March 20, 2007

Berks Jazz Fest 2007: Celebrating the Life & Music of Luther Vandross

Berks07_LutherTribute1.jpgSunday evening it was time for one of the true highlights of the festival: the star-studded Celebrating the Life & Music of Luther Vandross, put together by Jason Miles realizing another "once in history" event summoning artists who have played and worked for years with the late Luther Vandross, resulting in an evening which really deserved naming himself to be a Luther tribute. Present in the audience was Luther's mother, a fact which made it even more special and personal. The band consisted of long-time members of Luther's band, among them the long time musical director and keyboard player Nat Adderley, Jr, drummer Buddy Williams, bass player Tinker Barfield, percussionist Steve Kroon, guitarist Doc Powell and last but not least Jason Miles on keyboards, who worked with Luther for many years as well. The band played two instrumentals, one featuring the smooth guitar playing of Doc Powell, before the saxophonist Walter Beasley came to the stage to give us his renditions of "So Amazing" and "Creepin'". Then it was James "D Train" Williams who has a similar voice like Luther singing a heartfelt version of"You Turn Me On", followed by Sharon Bryant singing the touching "Dance With My Father", followed by Doc Powell again, you could feel the bond all of them had with Luther. Several of the artists shared some insightful stories about their time with Luther shedding some light on him as a person. One of the highlights of the concert was the appearance of saxophonist extraordinaire Kirk Whalum who played "Give Me The Reason" to great effect. Later he adressed the problem of diabetes and stroke - the cause of Luther's untimely death - and asked to support the Power To End Stroke campaign. Next highlight was the appearance of living legend Dionne Warwick who sang "What The World Needs Now", “Anyone Who Had a Heart” and the Luther classic "A House Is Not A Home", resulting in a very memorable performance by a true icon of American culture. Next was Cissy Houston, being in the 70ies also, giving us her takes of “Bridge Over Troubled Water” and "Amazing Grace" accompanied by the gospel-drenched piano of Nat Adderley, Jr. Later Jason Miles got the chance to shine on his hammond organ before the concert was concluded with a reunion of all artists involved for the rousing finale of a truly memorable evening.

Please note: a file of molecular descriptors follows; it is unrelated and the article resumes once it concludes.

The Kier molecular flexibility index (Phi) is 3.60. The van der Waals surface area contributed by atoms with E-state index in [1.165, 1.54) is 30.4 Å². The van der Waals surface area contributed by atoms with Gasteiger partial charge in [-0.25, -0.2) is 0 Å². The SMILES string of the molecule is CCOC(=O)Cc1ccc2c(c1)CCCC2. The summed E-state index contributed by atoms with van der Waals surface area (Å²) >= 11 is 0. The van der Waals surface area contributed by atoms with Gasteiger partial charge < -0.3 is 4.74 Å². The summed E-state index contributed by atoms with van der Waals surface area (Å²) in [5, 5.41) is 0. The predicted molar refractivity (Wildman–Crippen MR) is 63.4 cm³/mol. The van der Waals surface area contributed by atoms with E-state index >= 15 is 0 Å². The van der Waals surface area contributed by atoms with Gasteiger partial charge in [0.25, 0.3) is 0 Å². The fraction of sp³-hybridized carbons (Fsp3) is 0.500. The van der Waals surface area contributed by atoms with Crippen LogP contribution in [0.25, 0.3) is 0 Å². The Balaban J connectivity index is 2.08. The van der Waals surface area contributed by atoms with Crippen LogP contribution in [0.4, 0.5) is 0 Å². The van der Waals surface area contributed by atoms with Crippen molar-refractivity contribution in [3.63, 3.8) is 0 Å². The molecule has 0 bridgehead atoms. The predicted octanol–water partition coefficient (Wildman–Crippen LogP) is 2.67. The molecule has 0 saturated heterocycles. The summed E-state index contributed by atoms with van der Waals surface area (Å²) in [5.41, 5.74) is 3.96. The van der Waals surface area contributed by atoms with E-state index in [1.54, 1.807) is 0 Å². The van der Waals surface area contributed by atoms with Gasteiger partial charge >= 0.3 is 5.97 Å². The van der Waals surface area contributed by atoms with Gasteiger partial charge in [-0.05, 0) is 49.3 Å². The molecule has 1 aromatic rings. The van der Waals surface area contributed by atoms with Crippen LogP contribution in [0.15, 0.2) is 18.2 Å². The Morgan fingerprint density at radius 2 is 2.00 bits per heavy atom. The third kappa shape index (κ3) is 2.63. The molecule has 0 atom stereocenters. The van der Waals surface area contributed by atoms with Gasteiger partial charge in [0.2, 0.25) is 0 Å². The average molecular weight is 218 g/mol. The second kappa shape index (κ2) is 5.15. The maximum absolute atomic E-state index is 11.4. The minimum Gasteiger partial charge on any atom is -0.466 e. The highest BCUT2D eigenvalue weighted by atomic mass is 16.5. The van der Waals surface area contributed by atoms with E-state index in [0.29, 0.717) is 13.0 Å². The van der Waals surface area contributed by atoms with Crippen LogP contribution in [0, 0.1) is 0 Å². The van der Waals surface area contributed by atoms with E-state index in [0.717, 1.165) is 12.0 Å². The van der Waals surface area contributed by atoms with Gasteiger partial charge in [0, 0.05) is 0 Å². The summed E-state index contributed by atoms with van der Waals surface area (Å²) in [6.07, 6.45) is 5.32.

Posted by Peter Böhi at March 20, 2007 7:24 PM